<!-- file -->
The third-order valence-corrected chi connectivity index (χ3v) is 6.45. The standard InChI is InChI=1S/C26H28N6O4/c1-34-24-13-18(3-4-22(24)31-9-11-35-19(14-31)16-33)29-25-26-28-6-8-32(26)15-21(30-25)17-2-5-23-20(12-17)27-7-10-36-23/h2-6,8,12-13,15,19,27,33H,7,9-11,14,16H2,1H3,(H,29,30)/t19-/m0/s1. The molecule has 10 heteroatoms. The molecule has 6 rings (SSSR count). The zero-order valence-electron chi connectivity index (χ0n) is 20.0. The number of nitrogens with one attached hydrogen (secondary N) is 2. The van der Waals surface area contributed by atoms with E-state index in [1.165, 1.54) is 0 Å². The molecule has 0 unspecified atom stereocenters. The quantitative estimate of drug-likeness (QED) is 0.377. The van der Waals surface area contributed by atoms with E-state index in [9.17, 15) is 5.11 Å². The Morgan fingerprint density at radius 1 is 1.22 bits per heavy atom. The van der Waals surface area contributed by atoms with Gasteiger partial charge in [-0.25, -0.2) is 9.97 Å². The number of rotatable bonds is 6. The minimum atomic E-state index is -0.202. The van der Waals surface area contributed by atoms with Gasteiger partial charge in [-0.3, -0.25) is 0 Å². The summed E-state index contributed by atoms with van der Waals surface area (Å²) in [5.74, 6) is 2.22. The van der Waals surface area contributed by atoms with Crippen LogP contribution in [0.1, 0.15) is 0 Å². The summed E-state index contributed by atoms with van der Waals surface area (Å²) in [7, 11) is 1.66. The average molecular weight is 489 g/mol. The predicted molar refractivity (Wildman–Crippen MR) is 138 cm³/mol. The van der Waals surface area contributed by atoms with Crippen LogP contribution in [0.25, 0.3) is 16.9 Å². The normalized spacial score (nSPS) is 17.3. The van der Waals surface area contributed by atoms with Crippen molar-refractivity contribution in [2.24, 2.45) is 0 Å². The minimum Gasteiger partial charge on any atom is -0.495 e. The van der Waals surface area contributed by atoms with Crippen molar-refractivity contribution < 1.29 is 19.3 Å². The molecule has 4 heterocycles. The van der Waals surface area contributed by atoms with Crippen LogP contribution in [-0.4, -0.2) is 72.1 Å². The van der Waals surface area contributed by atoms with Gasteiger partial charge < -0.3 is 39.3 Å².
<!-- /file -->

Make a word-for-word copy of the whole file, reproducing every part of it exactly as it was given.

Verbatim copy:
The third-order valence-corrected chi connectivity index (χ3v) is 6.45. The standard InChI is InChI=1S/C26H28N6O4/c1-34-24-13-18(3-4-22(24)31-9-11-35-19(14-31)16-33)29-25-26-28-6-8-32(26)15-21(30-25)17-2-5-23-20(12-17)27-7-10-36-23/h2-6,8,12-13,15,19,27,33H,7,9-11,14,16H2,1H3,(H,29,30)/t19-/m0/s1. The molecule has 10 heteroatoms. The molecule has 6 rings (SSSR count). The zero-order valence-electron chi connectivity index (χ0n) is 20.0. The number of nitrogens with one attached hydrogen (secondary N) is 2. The van der Waals surface area contributed by atoms with E-state index in [1.165, 1.54) is 0 Å². The molecule has 0 unspecified atom stereocenters. The quantitative estimate of drug-likeness (QED) is 0.377. The van der Waals surface area contributed by atoms with E-state index in [9.17, 15) is 5.11 Å². The Morgan fingerprint density at radius 1 is 1.22 bits per heavy atom. The van der Waals surface area contributed by atoms with Gasteiger partial charge in [-0.25, -0.2) is 9.97 Å². The number of rotatable bonds is 6. The minimum atomic E-state index is -0.202. The van der Waals surface area contributed by atoms with Gasteiger partial charge in [-0.3, -0.25) is 0 Å². The summed E-state index contributed by atoms with van der Waals surface area (Å²) in [5.74, 6) is 2.22. The van der Waals surface area contributed by atoms with Crippen LogP contribution in [0.1, 0.15) is 0 Å². The summed E-state index contributed by atoms with van der Waals surface area (Å²) in [7, 11) is 1.66. The average molecular weight is 489 g/mol. The predicted molar refractivity (Wildman–Crippen MR) is 138 cm³/mol. The van der Waals surface area contributed by atoms with Crippen LogP contribution in [0.25, 0.3) is 16.9 Å². The normalized spacial score (nSPS) is 17.3. The van der Waals surface area contributed by atoms with Crippen molar-refractivity contribution in [2.24, 2.45) is 0 Å². The minimum Gasteiger partial charge on any atom is -0.495 e. The van der Waals surface area contributed by atoms with Crippen molar-refractivity contribution < 1.29 is 19.3 Å². The molecule has 4 heterocycles. The van der Waals surface area contributed by atoms with Crippen LogP contribution in [-0.4, -0.2) is 72.1 Å². The van der Waals surface area contributed by atoms with Gasteiger partial charge < -0.3 is 39.3 Å².